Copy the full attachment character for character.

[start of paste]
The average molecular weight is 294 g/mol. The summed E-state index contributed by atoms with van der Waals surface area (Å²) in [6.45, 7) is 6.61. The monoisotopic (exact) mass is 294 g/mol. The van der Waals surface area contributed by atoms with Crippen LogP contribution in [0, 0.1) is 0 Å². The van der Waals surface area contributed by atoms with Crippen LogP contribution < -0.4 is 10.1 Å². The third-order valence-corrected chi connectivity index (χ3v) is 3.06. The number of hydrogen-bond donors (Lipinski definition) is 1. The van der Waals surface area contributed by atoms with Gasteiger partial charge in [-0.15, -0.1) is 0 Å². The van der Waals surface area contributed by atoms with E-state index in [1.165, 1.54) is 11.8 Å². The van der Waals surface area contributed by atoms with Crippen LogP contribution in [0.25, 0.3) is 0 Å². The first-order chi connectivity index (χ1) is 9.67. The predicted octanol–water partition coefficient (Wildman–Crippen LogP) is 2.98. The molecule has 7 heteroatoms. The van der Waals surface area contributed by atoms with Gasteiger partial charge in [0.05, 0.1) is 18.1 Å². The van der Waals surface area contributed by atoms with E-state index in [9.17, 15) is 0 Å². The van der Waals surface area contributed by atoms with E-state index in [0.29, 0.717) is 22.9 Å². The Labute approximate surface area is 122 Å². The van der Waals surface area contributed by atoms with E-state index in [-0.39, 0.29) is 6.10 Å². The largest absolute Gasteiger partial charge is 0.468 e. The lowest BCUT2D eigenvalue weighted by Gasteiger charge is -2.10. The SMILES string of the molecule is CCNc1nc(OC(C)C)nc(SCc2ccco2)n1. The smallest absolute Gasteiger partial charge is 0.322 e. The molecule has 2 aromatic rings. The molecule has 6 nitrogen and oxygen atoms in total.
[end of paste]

The average molecular weight is 294 g/mol. The summed E-state index contributed by atoms with van der Waals surface area (Å²) in [6.45, 7) is 6.61. The monoisotopic (exact) mass is 294 g/mol. The van der Waals surface area contributed by atoms with Crippen LogP contribution in [0, 0.1) is 0 Å². The van der Waals surface area contributed by atoms with Crippen LogP contribution < -0.4 is 10.1 Å². The third-order valence-corrected chi connectivity index (χ3v) is 3.06. The number of hydrogen-bond donors (Lipinski definition) is 1. The van der Waals surface area contributed by atoms with Gasteiger partial charge in [-0.15, -0.1) is 0 Å². The van der Waals surface area contributed by atoms with E-state index in [1.165, 1.54) is 11.8 Å². The van der Waals surface area contributed by atoms with Crippen LogP contribution in [0.25, 0.3) is 0 Å². The first-order chi connectivity index (χ1) is 9.67. The predicted octanol–water partition coefficient (Wildman–Crippen LogP) is 2.98. The molecule has 7 heteroatoms. The van der Waals surface area contributed by atoms with Gasteiger partial charge in [0.05, 0.1) is 18.1 Å². The van der Waals surface area contributed by atoms with E-state index in [9.17, 15) is 0 Å². The van der Waals surface area contributed by atoms with E-state index in [0.29, 0.717) is 22.9 Å². The Labute approximate surface area is 122 Å². The van der Waals surface area contributed by atoms with E-state index in [-0.39, 0.29) is 6.10 Å². The largest absolute Gasteiger partial charge is 0.468 e. The lowest BCUT2D eigenvalue weighted by Gasteiger charge is -2.10. The SMILES string of the molecule is CCNc1nc(OC(C)C)nc(SCc2ccco2)n1. The smallest absolute Gasteiger partial charge is 0.322 e. The molecule has 2 aromatic rings. The molecule has 6 nitrogen and oxygen atoms in total.